Katherine Burrows: Yeah. it's definitely some very encouraging wisdom and you've brought in some other experts in different schools of thought and provided examples from other books that people could read to continue on that inspiration.
Wayne Pratt: Yes. And one of the reasons I wrote a book is Kingston has two colleges and two universities. So even the Janitors have Bachelor of Arts so that you had to prove you were a better of an author just so you had credibility.
Katherine Burrows: Well, that's good. I mean, I always tell people that being an author improves your credibility and authority. So I'm glad to hear that to your experience as well.
Wayne Pratt: I also came on this podcast to encourage others, to find their book. I think it's important. And I think I can be a bit of a champion, a bit of a flag waiver for others that it is possible. You don't have to write a 300 page tone, you just have to get those three pages a day for a year or whatever down. It's not fatal and you're taking the little bites. I wouldn't have been three years writing a 300 page book and that's what we thought we had to do in 1980, that's what publishing was about and the world has changed and it's a lot easier.
Katherine Burrows: Right? And your book is 88 pages. So that's a great point.
Wayne Pratt: Yes, the other key is if you want to really make an impact and you use a bigger font, cause if you only have 40 pages, just use a bigger font.
Katherine Burrows: Yes. And you've got Lovely Illustration by Ophelia [inaudible13:13]
Wayne Pratt: yes, that actually is how it became a book, this sat in my word processor for two and a half years and it was both true and meaningless. It had no hook. And there was a girl in our church who was quite a graphic artist and she got me. And so she could take my chapters and make a snapshot, an original picture of a cartoon of every single thing I was trying to create in their mind without that's just a really dry book.
Katherine Burrows: Yeah. It certainly does really add some character to the book, to have those illustrations beside each chapter. And you've also left some space for people to journal their responses to your chapter as well.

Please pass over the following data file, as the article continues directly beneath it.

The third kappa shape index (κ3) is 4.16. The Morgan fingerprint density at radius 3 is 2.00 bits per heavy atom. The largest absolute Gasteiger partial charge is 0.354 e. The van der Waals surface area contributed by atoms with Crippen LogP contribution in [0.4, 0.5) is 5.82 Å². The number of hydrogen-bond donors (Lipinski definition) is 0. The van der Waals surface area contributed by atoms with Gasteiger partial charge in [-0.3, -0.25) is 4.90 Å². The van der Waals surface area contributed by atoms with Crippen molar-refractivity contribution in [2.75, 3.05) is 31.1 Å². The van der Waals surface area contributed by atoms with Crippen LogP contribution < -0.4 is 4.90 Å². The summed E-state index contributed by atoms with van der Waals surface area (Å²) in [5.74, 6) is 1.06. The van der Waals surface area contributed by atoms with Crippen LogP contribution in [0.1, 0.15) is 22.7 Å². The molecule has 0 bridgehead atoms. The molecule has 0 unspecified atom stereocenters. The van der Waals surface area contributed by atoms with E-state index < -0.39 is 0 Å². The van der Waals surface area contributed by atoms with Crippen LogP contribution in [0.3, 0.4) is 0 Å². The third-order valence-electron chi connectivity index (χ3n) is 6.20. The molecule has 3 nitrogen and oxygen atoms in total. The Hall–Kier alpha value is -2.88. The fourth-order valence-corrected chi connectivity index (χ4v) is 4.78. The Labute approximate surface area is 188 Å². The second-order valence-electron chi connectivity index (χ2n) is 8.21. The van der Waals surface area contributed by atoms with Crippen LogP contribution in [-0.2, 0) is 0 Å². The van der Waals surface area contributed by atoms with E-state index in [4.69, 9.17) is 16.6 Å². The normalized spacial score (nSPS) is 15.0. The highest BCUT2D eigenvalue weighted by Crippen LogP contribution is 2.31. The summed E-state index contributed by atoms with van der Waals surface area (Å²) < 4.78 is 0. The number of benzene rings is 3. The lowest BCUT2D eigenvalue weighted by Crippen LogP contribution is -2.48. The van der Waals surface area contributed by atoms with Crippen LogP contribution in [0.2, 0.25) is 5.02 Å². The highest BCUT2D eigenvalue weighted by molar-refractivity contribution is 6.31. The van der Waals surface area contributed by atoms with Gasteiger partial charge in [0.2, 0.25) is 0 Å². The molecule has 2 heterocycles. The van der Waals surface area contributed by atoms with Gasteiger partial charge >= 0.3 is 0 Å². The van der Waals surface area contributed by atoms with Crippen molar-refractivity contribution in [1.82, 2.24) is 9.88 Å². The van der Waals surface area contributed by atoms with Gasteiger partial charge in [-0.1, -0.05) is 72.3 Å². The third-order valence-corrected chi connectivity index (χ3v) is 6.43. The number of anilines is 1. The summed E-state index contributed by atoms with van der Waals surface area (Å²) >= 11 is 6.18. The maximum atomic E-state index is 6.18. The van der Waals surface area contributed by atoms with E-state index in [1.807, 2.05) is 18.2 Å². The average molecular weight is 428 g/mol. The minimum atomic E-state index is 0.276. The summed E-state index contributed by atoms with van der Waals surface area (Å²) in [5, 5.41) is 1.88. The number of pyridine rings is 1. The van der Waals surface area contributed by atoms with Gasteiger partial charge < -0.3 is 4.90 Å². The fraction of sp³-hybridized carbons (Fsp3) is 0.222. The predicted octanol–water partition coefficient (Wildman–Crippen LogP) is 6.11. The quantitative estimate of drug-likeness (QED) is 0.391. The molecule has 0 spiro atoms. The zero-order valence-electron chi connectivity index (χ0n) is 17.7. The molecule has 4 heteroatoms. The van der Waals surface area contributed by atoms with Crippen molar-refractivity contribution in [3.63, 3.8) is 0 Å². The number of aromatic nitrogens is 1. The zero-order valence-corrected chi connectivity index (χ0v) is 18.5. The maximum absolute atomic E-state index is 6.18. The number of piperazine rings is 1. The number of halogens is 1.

Wayne Pratt: That is a neat story. The original book was 67 pages and I had some book publishers, very sophisticated people tell me that it wasn't really a book because it didn't have your name on the spine. And at 67 pages, I couldn't get the book thick enough to put my name or the title on the spine. So I added 25 journaling pages so I could get my name on the spine. I went back to [inaudible14:26 and said here, this is my book.
Katherine Burrows: Well, I guess that's one way to put your name on the spine for sure.
Wayne Pratt: So you see you're only an author if your name's on the spine.
Katherine Burrows: Good advice. So what skills would you say that you needed to turn those blog entries into a book?
Wayne Pratt: The first thing is I come from a line of storytellers and a book if it's not a textbook is at the end of the day a story. So I wanted to make sure whether these stories could speak. Some people said I used my voice so authentically, they actually heard me talking as they read it and I think that was what I was shooting for so what I wanted to do was let them get into the book with me and one hopes, one did that.
Katherine Burrows: Yes. That's a beautiful compliment for someone to say that it sounds like your speaking voice, because I think that's what we're really aiming for, especially in a business book, but in any book really where it sounds like you're chatting with a friend and someone who like a coach has some wisdom to share, but is doing it in a friendly and fairly casual manner.
Wayne Pratt: Yes.
Katherine Burrows: And how long did you take to get from sort of deciding to write a book to the finished published product?
Wayne Pratt: Actual writing 18 months.
Katherine Burrows: Okay.